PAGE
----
The government of Canada has announced it will collaborate with the World Economic Forum and partners to test emerging digital technologies and their application to travel.
Following the launch of a Known Traveller Digital Identity prototype, Canada says it will design a ‘proof of concept’ pilot project between two countries to test the potential of biometrics and distributed ledger technology in facilitating secure and seamless air travel.
International air arrivals to Canada are expected to reach 1.8 billion by 2030 – there were 1.2 billion in 2016. According to a report by the World Economic Forum and Accenture, to accommodate this growth the public and private sectors will need to address infrastructure, human resource and procedural constraints while maintaining national and international security standards.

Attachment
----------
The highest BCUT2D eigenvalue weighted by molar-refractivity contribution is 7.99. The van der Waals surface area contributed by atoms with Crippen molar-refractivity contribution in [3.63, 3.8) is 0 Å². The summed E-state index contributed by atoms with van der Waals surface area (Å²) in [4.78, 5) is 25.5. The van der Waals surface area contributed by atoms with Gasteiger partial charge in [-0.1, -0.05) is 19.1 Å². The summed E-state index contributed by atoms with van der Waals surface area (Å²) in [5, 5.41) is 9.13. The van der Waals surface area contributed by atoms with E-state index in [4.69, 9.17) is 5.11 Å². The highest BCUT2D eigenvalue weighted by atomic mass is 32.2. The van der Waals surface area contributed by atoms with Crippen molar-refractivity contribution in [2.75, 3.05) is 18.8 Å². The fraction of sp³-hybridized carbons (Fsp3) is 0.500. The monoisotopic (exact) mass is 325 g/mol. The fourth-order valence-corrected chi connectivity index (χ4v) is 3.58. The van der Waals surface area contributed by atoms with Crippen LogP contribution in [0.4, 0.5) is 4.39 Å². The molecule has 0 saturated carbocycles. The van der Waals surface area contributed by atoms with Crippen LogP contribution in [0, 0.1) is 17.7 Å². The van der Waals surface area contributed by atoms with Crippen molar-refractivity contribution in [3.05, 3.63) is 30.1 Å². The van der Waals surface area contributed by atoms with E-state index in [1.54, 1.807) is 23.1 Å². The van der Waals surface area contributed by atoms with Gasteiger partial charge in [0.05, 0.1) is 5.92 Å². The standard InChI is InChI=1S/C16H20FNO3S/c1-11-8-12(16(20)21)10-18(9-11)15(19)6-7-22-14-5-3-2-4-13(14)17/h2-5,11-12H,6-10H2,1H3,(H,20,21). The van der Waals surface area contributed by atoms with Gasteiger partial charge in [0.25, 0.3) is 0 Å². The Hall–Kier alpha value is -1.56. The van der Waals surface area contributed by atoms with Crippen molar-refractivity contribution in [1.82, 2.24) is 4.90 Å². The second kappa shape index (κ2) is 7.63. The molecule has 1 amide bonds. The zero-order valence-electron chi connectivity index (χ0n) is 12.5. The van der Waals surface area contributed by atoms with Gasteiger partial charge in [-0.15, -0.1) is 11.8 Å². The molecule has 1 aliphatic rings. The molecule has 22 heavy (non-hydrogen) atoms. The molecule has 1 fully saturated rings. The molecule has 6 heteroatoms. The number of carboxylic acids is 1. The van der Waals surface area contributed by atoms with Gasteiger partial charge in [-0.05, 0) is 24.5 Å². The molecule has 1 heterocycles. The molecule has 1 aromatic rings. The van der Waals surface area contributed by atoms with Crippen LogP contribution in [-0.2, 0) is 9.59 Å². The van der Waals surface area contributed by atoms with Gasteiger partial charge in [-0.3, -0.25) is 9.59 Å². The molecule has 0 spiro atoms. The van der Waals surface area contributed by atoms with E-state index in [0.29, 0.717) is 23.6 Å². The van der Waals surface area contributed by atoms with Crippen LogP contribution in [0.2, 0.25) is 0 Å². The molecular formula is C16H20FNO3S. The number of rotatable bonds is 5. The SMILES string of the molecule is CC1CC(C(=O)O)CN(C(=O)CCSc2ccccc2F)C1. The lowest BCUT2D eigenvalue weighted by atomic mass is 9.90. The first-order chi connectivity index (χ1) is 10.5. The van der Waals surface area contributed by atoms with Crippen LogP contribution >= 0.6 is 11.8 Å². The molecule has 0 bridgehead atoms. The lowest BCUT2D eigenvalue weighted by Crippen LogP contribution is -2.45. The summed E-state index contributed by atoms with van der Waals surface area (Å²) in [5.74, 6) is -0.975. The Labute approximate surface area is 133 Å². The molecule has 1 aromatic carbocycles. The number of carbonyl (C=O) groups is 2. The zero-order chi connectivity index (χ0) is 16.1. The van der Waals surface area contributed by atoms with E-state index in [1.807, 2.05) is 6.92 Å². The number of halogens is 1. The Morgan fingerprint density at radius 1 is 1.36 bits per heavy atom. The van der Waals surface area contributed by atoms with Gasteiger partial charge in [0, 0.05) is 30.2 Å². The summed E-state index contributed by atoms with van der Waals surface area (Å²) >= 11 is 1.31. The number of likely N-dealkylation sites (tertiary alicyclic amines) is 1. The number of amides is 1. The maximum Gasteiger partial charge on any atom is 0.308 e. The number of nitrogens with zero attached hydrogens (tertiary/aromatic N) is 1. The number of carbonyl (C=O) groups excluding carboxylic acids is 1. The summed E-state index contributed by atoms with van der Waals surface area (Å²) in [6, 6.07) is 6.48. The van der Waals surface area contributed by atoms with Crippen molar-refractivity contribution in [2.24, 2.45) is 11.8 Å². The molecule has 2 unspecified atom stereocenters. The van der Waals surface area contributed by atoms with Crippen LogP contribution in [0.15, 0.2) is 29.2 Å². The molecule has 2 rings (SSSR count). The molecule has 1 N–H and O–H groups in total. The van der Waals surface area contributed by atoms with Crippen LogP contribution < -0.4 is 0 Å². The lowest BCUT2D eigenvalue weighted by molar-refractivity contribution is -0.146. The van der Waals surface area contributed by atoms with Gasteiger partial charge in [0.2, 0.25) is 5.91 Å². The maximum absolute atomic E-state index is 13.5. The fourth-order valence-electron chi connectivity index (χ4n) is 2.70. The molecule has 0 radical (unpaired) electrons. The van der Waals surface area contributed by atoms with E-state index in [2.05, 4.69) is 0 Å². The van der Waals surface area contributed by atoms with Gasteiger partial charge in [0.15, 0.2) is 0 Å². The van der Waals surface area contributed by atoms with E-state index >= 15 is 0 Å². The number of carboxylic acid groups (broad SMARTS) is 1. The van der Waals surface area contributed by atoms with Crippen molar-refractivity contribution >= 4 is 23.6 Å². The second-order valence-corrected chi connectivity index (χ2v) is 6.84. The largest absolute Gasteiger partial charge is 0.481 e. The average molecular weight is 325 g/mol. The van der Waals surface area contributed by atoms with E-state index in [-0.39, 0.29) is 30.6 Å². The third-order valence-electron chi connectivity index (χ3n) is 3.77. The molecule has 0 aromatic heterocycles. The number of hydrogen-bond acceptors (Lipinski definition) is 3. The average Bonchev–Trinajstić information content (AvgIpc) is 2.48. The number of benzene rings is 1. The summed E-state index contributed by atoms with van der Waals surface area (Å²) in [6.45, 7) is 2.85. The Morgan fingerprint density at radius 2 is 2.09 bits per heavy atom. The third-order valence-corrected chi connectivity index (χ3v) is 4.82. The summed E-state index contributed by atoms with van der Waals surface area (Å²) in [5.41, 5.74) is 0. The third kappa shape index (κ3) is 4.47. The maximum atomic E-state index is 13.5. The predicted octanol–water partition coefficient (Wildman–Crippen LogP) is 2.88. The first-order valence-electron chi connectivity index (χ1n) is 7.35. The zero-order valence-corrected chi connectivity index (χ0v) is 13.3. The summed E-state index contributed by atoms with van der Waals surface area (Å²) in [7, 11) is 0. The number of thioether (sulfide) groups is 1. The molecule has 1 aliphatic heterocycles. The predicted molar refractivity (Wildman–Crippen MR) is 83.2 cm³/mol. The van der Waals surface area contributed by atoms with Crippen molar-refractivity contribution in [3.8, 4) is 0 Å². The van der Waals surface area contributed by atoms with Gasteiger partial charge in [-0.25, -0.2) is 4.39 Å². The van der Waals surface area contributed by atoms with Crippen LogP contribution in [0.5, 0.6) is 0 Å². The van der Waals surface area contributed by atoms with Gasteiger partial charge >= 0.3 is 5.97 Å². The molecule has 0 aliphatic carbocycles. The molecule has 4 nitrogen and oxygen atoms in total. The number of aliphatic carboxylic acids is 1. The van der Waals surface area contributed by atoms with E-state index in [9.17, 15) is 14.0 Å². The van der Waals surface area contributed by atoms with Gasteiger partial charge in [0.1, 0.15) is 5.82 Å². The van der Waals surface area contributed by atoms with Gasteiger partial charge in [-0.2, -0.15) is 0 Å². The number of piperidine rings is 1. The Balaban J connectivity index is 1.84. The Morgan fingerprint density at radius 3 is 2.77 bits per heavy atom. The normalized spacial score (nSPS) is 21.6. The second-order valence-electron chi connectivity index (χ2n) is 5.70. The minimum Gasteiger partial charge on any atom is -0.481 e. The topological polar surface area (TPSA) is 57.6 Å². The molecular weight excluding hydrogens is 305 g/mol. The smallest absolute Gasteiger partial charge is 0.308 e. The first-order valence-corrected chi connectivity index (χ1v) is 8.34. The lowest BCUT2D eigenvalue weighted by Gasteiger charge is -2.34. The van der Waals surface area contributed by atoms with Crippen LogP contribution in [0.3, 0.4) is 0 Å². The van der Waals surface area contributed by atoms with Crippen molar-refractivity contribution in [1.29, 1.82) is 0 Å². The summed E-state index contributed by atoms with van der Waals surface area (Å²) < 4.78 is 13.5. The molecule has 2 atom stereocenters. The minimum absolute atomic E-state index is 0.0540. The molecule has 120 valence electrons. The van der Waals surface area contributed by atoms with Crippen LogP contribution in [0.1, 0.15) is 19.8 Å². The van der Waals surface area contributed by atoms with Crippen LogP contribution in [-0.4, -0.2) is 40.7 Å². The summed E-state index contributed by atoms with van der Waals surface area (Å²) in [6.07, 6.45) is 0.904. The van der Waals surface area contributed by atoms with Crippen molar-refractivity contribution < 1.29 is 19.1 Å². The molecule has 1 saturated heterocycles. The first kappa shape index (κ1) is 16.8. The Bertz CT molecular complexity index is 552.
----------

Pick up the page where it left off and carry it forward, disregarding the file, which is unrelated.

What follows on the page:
The Known Traveller concept is based on the principle that individuals have control over the use of their identity and its components. Travellers can then choose to ‘push’ their information to governmental and private sector entities throughout their journey via secure distributed ledger technology.
John Moavenzadeh, head of the Mobility System Initiative at the World Economic Forum, explained: “With travellers providing access to verified personal biometric, biographic and historical travel data at their discretion, they can assist authorities to undertake risk assessments and pre-screening in advance, essentially verifying their identities and providing secure and seamless movement throughout their journey using biometric recognition technology. Not only does this provide for greater personalisation and passenger-centricity in the design of services, but the passenger becomes a general actor in ensuring public safety.”